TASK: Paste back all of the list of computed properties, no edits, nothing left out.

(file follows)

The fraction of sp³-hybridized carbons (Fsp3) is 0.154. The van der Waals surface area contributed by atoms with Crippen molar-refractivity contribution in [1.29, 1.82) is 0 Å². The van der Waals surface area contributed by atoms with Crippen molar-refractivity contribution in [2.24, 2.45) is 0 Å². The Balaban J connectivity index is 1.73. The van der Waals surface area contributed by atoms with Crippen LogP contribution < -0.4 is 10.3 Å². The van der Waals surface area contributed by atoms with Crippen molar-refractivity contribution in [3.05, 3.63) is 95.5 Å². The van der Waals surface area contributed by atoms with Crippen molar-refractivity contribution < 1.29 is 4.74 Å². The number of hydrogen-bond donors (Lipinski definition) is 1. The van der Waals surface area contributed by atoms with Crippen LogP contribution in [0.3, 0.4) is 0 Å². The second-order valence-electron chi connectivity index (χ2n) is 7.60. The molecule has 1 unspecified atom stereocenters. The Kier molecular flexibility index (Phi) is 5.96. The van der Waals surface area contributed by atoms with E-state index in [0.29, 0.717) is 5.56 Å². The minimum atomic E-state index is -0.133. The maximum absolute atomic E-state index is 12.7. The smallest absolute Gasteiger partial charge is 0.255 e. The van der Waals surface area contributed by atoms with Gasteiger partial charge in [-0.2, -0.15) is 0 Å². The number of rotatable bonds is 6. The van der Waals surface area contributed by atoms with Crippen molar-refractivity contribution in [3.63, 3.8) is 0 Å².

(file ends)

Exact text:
The fraction of sp³-hybridized carbons (Fsp3) is 0.154. The van der Waals surface area contributed by atoms with Crippen molar-refractivity contribution in [1.29, 1.82) is 0 Å². The van der Waals surface area contributed by atoms with Crippen molar-refractivity contribution in [2.24, 2.45) is 0 Å². The Balaban J connectivity index is 1.73. The van der Waals surface area contributed by atoms with Crippen LogP contribution < -0.4 is 10.3 Å². The van der Waals surface area contributed by atoms with Crippen molar-refractivity contribution in [3.05, 3.63) is 95.5 Å². The van der Waals surface area contributed by atoms with Crippen molar-refractivity contribution < 1.29 is 4.74 Å². The number of hydrogen-bond donors (Lipinski definition) is 1. The van der Waals surface area contributed by atoms with Crippen LogP contribution in [0.3, 0.4) is 0 Å². The second-order valence-electron chi connectivity index (χ2n) is 7.60. The molecule has 1 unspecified atom stereocenters. The Kier molecular flexibility index (Phi) is 5.96. The van der Waals surface area contributed by atoms with E-state index in [0.29, 0.717) is 5.56 Å². The minimum atomic E-state index is -0.133. The maximum absolute atomic E-state index is 12.7. The smallest absolute Gasteiger partial charge is 0.255 e. The van der Waals surface area contributed by atoms with Gasteiger partial charge in [-0.2, -0.15) is 0 Å². The number of rotatable bonds is 6. The van der Waals surface area contributed by atoms with Crippen molar-refractivity contribution in [3.63, 3.8) is 0 Å².